Instrument Buyers Guide

The Ultimate Guitar Buying Guide: Find Your Perfect Six-String Companion

So you've decided to take the leap and buy a guitar. Whether you're a complete beginner eager to strum your first chord, a seasoned player looking to expand your collection, or perhaps someone returning to the instrument after years, finding the perfect guitar can be both exhilarating and downright overwhelming. With a market flooded by an array of shapes, sizes, brands, and types, choosing the right guitar is anything but a one-size-fits-all endeavor.

From the classic warmth of an acoustic to the electrifying energy of an electric model, from budget-friendly options to high-end masterpieces, the possibilities are nearly endless. The quest for your ideal guitar should be a harmonious blend of your personal preferences, playing style, and of course, budget. But fret not (pun intended); this guide aims to navigate you through the abundance of choices by breaking down the essentials—wood type, body shape, string gauge, pickups, and much more—into digestible bits.   Rick and Joe will even have some real-talk for you on buying your first instrument!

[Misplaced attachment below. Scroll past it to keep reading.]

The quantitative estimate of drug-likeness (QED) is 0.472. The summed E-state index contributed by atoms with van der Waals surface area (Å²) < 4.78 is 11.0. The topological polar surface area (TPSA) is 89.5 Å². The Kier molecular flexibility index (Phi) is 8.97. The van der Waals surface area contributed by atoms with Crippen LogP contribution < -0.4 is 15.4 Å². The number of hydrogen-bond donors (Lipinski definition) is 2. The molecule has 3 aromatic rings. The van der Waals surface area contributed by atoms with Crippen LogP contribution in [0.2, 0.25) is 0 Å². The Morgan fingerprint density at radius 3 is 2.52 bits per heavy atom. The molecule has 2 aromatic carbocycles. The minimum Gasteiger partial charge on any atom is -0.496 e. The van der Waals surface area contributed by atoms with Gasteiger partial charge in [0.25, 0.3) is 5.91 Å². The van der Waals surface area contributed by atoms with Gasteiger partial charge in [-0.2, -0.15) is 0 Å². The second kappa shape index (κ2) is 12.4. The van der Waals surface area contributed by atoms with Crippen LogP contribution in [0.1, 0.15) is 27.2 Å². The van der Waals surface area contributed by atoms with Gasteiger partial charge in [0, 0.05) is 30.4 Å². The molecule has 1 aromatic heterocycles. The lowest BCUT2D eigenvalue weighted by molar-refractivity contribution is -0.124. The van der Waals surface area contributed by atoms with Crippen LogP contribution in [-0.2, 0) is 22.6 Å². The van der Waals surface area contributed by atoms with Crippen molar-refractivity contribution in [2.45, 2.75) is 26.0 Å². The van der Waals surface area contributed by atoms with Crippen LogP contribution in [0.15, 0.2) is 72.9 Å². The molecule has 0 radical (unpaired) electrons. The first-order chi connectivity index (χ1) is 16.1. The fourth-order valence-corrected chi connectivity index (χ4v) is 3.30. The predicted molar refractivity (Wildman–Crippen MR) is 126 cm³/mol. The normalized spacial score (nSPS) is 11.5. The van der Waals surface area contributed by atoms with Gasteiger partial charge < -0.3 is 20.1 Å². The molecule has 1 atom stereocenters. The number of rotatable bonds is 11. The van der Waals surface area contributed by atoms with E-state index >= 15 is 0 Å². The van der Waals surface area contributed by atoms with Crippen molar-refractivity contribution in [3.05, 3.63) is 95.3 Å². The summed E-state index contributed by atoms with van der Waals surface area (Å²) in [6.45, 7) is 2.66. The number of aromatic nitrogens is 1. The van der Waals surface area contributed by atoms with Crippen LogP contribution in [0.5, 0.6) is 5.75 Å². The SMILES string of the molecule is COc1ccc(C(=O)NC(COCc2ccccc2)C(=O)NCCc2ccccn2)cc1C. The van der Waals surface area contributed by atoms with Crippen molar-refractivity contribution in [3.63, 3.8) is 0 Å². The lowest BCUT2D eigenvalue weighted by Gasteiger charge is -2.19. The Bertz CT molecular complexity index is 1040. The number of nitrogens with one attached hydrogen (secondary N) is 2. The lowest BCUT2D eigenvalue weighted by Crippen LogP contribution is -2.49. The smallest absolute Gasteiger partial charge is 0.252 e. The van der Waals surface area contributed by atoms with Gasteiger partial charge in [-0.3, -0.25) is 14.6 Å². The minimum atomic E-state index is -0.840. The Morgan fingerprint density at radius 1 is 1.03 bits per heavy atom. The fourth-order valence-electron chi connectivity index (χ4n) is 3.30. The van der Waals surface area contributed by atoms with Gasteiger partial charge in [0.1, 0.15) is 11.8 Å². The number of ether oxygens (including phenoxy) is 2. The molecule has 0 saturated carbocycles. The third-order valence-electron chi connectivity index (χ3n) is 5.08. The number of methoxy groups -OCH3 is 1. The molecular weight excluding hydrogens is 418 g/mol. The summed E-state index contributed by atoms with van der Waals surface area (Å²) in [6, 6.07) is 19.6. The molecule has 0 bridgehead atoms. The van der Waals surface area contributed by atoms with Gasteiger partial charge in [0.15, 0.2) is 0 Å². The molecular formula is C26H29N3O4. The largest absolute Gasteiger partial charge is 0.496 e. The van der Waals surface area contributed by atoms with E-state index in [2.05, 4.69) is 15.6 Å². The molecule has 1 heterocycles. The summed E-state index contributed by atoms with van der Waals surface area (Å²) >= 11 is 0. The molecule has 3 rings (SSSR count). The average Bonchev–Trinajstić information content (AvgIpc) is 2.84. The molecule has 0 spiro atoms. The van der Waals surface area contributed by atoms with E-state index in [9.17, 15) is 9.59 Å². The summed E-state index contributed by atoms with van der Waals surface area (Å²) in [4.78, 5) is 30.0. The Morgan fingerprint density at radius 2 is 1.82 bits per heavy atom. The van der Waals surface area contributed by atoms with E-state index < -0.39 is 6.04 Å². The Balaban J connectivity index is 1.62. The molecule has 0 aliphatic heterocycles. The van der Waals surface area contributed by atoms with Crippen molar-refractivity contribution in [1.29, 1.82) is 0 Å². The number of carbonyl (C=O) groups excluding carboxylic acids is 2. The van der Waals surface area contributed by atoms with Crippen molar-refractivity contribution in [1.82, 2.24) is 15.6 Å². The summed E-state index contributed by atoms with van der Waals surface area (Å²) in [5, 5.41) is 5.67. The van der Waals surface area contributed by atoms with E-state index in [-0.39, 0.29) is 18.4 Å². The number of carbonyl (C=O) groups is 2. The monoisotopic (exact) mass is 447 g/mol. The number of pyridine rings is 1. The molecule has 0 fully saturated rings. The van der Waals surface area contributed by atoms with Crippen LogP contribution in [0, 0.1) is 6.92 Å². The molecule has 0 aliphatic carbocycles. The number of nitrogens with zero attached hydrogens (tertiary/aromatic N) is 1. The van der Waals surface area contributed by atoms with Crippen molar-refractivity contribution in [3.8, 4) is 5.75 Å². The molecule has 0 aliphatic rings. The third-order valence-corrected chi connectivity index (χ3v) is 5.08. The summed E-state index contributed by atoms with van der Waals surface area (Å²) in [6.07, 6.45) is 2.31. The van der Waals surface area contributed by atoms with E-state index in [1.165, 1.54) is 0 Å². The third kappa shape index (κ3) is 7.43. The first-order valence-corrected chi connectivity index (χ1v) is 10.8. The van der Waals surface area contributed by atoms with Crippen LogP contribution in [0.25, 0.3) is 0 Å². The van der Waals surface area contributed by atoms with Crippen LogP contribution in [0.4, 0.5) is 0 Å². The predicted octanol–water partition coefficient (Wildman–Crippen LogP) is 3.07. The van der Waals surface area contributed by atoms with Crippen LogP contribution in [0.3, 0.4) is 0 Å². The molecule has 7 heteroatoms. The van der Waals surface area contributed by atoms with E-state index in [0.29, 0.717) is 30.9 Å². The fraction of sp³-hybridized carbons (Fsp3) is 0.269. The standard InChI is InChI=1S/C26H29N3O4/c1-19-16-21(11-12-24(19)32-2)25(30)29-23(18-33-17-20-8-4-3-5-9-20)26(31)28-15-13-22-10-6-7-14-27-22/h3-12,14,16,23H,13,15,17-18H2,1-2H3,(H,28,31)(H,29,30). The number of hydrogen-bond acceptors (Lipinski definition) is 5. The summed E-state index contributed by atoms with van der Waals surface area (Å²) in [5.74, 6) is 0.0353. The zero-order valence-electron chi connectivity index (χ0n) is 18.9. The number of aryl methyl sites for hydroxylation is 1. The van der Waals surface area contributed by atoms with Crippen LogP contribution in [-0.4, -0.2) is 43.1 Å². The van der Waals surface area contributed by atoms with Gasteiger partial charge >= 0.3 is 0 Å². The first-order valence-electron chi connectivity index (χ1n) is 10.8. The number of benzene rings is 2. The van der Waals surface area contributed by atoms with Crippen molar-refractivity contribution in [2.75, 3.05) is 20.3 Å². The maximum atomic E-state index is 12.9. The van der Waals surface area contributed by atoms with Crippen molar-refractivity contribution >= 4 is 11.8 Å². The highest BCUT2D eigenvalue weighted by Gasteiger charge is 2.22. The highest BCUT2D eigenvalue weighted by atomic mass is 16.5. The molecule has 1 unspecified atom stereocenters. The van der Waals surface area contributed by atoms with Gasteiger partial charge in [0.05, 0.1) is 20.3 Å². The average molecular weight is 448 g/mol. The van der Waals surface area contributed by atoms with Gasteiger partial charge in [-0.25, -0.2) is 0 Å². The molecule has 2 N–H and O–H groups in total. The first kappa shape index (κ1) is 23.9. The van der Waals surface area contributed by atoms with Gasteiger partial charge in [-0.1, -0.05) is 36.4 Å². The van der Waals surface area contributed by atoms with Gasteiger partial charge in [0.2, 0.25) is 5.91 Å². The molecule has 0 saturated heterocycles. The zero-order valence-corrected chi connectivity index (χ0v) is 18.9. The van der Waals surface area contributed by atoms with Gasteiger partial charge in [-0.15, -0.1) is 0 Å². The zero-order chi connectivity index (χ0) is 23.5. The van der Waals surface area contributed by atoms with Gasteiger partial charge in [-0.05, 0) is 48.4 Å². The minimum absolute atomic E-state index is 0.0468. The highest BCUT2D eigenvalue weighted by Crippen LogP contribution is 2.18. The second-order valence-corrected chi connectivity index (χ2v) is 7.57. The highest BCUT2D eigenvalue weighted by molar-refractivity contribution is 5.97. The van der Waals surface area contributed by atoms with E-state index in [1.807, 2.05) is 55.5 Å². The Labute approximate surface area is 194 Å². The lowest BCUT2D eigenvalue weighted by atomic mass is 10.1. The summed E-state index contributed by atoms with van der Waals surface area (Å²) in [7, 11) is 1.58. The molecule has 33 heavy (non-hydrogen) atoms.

By the end of this guide, you'll not only be educated on what makes each guitar unique but also be well-equipped to make an informed decision tailored precisely to your musical needs. Let's tune in and turn your dream guitar into a reality.



Understanding Wood Types: The Building Blocks of Your Guitar's Tone

When it comes to guitars, the type of wood (often referred to as "tonewood") used in construction plays a significant role in determining the instrument's tone, resonance, and sustain. Not all woods are created equal, and each brings its unique sonic qualities to the table. Your choice of tonewood will depend on various factors including the style of music you wish to play, your tonal preferences, and of course, budget. Below, we delve into some of the most commonly used tonewoods in guitar construction and how they influence your sound.

Acoustic Guitars


  • Sound Profile: Bright, clear, and articulate.
  • Common Uses: Often used for the guitar tops.
  • Good For: Versatile; suitable for various music styles.


  • Sound Profile: Warm and rich, with an emphasis on mid-range frequencies.
  • Common Uses: Both tops and backs.
  • Good For: Blues, folk, and fingerstyle.


  • Sound Profile: Soft, warm, and less bright than spruce.
  • Common Uses: Mostly tops.
  • Good For: Fingerstyle and classical music.